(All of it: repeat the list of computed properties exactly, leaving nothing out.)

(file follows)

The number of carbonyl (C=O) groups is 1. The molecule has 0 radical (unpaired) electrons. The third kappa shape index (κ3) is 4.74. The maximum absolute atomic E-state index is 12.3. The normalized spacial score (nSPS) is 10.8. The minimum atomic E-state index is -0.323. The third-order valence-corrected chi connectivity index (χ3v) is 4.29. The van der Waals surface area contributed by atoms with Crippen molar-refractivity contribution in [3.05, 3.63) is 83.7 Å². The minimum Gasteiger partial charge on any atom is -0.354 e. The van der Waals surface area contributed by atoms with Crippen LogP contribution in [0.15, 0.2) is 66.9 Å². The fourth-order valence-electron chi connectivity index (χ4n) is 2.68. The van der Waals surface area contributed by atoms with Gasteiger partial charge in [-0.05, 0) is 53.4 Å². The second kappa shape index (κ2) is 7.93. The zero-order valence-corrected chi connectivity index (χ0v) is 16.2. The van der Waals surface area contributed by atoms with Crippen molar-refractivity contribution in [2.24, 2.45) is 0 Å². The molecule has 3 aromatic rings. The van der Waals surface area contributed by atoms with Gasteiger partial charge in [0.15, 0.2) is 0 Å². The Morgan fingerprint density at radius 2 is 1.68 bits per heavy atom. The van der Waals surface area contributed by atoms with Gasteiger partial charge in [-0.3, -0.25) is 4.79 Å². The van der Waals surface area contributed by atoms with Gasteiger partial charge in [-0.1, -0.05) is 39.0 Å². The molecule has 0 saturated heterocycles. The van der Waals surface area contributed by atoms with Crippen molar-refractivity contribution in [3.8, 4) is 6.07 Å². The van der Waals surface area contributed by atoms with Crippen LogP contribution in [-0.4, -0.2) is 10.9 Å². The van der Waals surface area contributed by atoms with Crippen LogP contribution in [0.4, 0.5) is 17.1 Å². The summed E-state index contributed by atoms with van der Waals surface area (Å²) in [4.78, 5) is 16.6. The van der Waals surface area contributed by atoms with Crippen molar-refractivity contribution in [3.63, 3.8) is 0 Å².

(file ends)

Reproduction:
The number of carbonyl (C=O) groups is 1. The molecule has 0 radical (unpaired) electrons. The third kappa shape index (κ3) is 4.74. The maximum absolute atomic E-state index is 12.3. The normalized spacial score (nSPS) is 10.8. The minimum atomic E-state index is -0.323. The third-order valence-corrected chi connectivity index (χ3v) is 4.29. The van der Waals surface area contributed by atoms with Crippen molar-refractivity contribution in [3.05, 3.63) is 83.7 Å². The minimum Gasteiger partial charge on any atom is -0.354 e. The van der Waals surface area contributed by atoms with Crippen LogP contribution in [0.15, 0.2) is 66.9 Å². The fourth-order valence-electron chi connectivity index (χ4n) is 2.68. The van der Waals surface area contributed by atoms with Gasteiger partial charge in [-0.05, 0) is 53.4 Å². The second kappa shape index (κ2) is 7.93. The zero-order valence-corrected chi connectivity index (χ0v) is 16.2. The van der Waals surface area contributed by atoms with Crippen molar-refractivity contribution in [2.24, 2.45) is 0 Å². The molecule has 3 aromatic rings. The van der Waals surface area contributed by atoms with Gasteiger partial charge in [0.15, 0.2) is 0 Å². The Morgan fingerprint density at radius 2 is 1.68 bits per heavy atom. The van der Waals surface area contributed by atoms with Gasteiger partial charge in [-0.3, -0.25) is 4.79 Å². The van der Waals surface area contributed by atoms with Gasteiger partial charge in [-0.1, -0.05) is 39.0 Å². The molecule has 0 saturated heterocycles. The van der Waals surface area contributed by atoms with Crippen molar-refractivity contribution in [3.8, 4) is 6.07 Å². The van der Waals surface area contributed by atoms with Crippen LogP contribution in [-0.4, -0.2) is 10.9 Å². The van der Waals surface area contributed by atoms with Crippen LogP contribution in [0.4, 0.5) is 17.1 Å². The summed E-state index contributed by atoms with van der Waals surface area (Å²) in [4.78, 5) is 16.6. The van der Waals surface area contributed by atoms with Crippen molar-refractivity contribution in [3.63, 3.8) is 0 Å².